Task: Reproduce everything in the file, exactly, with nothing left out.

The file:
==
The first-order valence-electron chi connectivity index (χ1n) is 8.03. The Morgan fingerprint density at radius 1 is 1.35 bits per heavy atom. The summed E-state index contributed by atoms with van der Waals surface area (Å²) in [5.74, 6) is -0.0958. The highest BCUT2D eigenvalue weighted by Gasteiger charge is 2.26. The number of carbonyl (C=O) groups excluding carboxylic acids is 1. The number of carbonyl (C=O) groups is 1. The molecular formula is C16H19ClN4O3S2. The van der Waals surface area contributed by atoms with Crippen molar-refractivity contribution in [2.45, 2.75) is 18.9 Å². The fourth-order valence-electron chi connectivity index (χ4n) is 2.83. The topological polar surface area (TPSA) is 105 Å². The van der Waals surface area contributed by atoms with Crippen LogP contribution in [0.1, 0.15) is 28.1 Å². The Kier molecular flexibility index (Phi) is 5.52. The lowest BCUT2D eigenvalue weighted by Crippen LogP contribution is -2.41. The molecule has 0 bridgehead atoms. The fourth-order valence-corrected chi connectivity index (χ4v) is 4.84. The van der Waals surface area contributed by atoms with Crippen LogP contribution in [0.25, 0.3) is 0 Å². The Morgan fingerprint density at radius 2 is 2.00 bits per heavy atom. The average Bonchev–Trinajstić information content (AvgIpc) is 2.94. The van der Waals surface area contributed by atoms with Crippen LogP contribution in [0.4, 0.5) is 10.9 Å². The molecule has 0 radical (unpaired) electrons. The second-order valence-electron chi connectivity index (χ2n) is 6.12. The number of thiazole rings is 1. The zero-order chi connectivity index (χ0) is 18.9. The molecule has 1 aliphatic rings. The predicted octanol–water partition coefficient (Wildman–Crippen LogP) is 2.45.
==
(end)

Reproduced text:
The first-order valence-electron chi connectivity index (χ1n) is 8.03. The Morgan fingerprint density at radius 1 is 1.35 bits per heavy atom. The summed E-state index contributed by atoms with van der Waals surface area (Å²) in [5.74, 6) is -0.0958. The highest BCUT2D eigenvalue weighted by Gasteiger charge is 2.26. The number of carbonyl (C=O) groups excluding carboxylic acids is 1. The number of carbonyl (C=O) groups is 1. The molecular formula is C16H19ClN4O3S2. The van der Waals surface area contributed by atoms with Crippen molar-refractivity contribution in [2.45, 2.75) is 18.9 Å². The fourth-order valence-electron chi connectivity index (χ4n) is 2.83. The topological polar surface area (TPSA) is 105 Å². The van der Waals surface area contributed by atoms with Crippen LogP contribution in [0.1, 0.15) is 28.1 Å². The Kier molecular flexibility index (Phi) is 5.52. The lowest BCUT2D eigenvalue weighted by Crippen LogP contribution is -2.41. The molecule has 0 bridgehead atoms. The fourth-order valence-corrected chi connectivity index (χ4v) is 4.84. The van der Waals surface area contributed by atoms with Crippen LogP contribution in [0.25, 0.3) is 0 Å². The Morgan fingerprint density at radius 2 is 2.00 bits per heavy atom. The average Bonchev–Trinajstić information content (AvgIpc) is 2.94. The van der Waals surface area contributed by atoms with Crippen LogP contribution in [0.4, 0.5) is 10.9 Å². The molecule has 0 radical (unpaired) electrons. The second-order valence-electron chi connectivity index (χ2n) is 6.12. The number of thiazole rings is 1. The zero-order chi connectivity index (χ0) is 18.9. The molecule has 1 aliphatic rings. The predicted octanol–water partition coefficient (Wildman–Crippen LogP) is 2.45.